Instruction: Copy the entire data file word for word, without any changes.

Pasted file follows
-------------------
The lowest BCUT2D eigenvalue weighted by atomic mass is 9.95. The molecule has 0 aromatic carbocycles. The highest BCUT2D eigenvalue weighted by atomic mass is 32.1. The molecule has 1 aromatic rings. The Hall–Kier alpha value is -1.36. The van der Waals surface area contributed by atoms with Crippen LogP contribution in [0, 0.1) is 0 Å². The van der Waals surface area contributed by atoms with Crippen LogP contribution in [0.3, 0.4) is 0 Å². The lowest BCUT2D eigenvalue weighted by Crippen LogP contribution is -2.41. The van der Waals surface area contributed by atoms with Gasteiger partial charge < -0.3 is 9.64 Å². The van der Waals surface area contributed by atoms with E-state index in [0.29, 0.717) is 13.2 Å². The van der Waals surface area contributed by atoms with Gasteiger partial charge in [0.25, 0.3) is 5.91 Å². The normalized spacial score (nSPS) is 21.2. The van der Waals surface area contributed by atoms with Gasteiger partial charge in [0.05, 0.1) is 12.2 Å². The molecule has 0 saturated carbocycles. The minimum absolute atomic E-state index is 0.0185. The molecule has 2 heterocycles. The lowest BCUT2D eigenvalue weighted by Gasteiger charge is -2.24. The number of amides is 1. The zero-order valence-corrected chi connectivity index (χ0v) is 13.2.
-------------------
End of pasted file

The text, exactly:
The lowest BCUT2D eigenvalue weighted by atomic mass is 9.95. The molecule has 0 aromatic carbocycles. The highest BCUT2D eigenvalue weighted by atomic mass is 32.1. The molecule has 1 aromatic rings. The Hall–Kier alpha value is -1.36. The van der Waals surface area contributed by atoms with Crippen LogP contribution in [0, 0.1) is 0 Å². The van der Waals surface area contributed by atoms with Crippen LogP contribution in [0.3, 0.4) is 0 Å². The lowest BCUT2D eigenvalue weighted by Crippen LogP contribution is -2.41. The van der Waals surface area contributed by atoms with Gasteiger partial charge < -0.3 is 9.64 Å². The van der Waals surface area contributed by atoms with E-state index in [0.29, 0.717) is 13.2 Å². The van der Waals surface area contributed by atoms with Gasteiger partial charge in [0.25, 0.3) is 5.91 Å². The normalized spacial score (nSPS) is 21.2. The van der Waals surface area contributed by atoms with Gasteiger partial charge in [0.05, 0.1) is 12.2 Å². The molecule has 0 saturated carbocycles. The minimum absolute atomic E-state index is 0.0185. The molecule has 2 heterocycles. The lowest BCUT2D eigenvalue weighted by Gasteiger charge is -2.24. The number of amides is 1. The zero-order valence-corrected chi connectivity index (χ0v) is 13.2.